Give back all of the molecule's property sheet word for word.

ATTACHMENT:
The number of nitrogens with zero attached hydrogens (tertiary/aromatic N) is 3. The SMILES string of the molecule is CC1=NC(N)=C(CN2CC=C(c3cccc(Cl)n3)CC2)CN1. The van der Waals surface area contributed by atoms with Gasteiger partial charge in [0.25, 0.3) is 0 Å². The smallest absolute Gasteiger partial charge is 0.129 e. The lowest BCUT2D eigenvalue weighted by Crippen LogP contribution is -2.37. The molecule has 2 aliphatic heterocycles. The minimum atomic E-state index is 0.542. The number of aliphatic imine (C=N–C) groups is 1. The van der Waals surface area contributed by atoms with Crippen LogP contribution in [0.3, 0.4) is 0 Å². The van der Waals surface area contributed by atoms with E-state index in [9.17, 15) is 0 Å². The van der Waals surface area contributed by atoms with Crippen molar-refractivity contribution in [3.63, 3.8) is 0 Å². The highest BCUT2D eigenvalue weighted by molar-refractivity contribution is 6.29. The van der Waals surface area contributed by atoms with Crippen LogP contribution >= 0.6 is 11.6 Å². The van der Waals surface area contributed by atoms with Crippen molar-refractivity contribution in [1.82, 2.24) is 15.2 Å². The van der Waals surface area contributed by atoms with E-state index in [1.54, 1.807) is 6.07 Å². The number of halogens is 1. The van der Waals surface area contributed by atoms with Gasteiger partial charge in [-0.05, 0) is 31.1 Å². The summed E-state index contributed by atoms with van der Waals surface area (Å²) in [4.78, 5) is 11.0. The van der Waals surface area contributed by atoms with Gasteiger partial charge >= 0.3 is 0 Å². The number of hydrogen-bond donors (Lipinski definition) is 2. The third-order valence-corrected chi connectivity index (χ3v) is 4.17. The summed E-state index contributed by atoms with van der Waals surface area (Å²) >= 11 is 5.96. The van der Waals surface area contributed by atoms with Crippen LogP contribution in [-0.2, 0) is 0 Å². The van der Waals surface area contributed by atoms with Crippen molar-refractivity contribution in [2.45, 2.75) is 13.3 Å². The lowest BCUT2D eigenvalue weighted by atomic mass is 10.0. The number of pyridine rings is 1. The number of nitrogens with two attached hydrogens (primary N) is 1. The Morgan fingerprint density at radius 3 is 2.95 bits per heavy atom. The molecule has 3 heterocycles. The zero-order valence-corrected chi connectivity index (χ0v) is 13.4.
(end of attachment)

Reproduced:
The number of nitrogens with zero attached hydrogens (tertiary/aromatic N) is 3. The SMILES string of the molecule is CC1=NC(N)=C(CN2CC=C(c3cccc(Cl)n3)CC2)CN1. The van der Waals surface area contributed by atoms with Gasteiger partial charge in [0.25, 0.3) is 0 Å². The smallest absolute Gasteiger partial charge is 0.129 e. The lowest BCUT2D eigenvalue weighted by Crippen LogP contribution is -2.37. The molecule has 2 aliphatic heterocycles. The minimum atomic E-state index is 0.542. The number of aliphatic imine (C=N–C) groups is 1. The van der Waals surface area contributed by atoms with Crippen LogP contribution in [0.3, 0.4) is 0 Å². The van der Waals surface area contributed by atoms with E-state index in [9.17, 15) is 0 Å². The van der Waals surface area contributed by atoms with Crippen molar-refractivity contribution in [3.63, 3.8) is 0 Å². The highest BCUT2D eigenvalue weighted by molar-refractivity contribution is 6.29. The van der Waals surface area contributed by atoms with Crippen LogP contribution >= 0.6 is 11.6 Å². The van der Waals surface area contributed by atoms with Crippen molar-refractivity contribution in [1.82, 2.24) is 15.2 Å². The van der Waals surface area contributed by atoms with E-state index in [1.54, 1.807) is 6.07 Å². The number of halogens is 1. The van der Waals surface area contributed by atoms with Gasteiger partial charge in [-0.05, 0) is 31.1 Å². The summed E-state index contributed by atoms with van der Waals surface area (Å²) in [4.78, 5) is 11.0. The van der Waals surface area contributed by atoms with Gasteiger partial charge >= 0.3 is 0 Å². The number of hydrogen-bond donors (Lipinski definition) is 2. The third-order valence-corrected chi connectivity index (χ3v) is 4.17. The summed E-state index contributed by atoms with van der Waals surface area (Å²) >= 11 is 5.96. The van der Waals surface area contributed by atoms with Crippen LogP contribution in [-0.2, 0) is 0 Å². The van der Waals surface area contributed by atoms with Crippen molar-refractivity contribution in [2.45, 2.75) is 13.3 Å². The lowest BCUT2D eigenvalue weighted by atomic mass is 10.0. The number of pyridine rings is 1. The number of nitrogens with two attached hydrogens (primary N) is 1. The Morgan fingerprint density at radius 3 is 2.95 bits per heavy atom. The molecule has 3 heterocycles. The zero-order valence-corrected chi connectivity index (χ0v) is 13.4.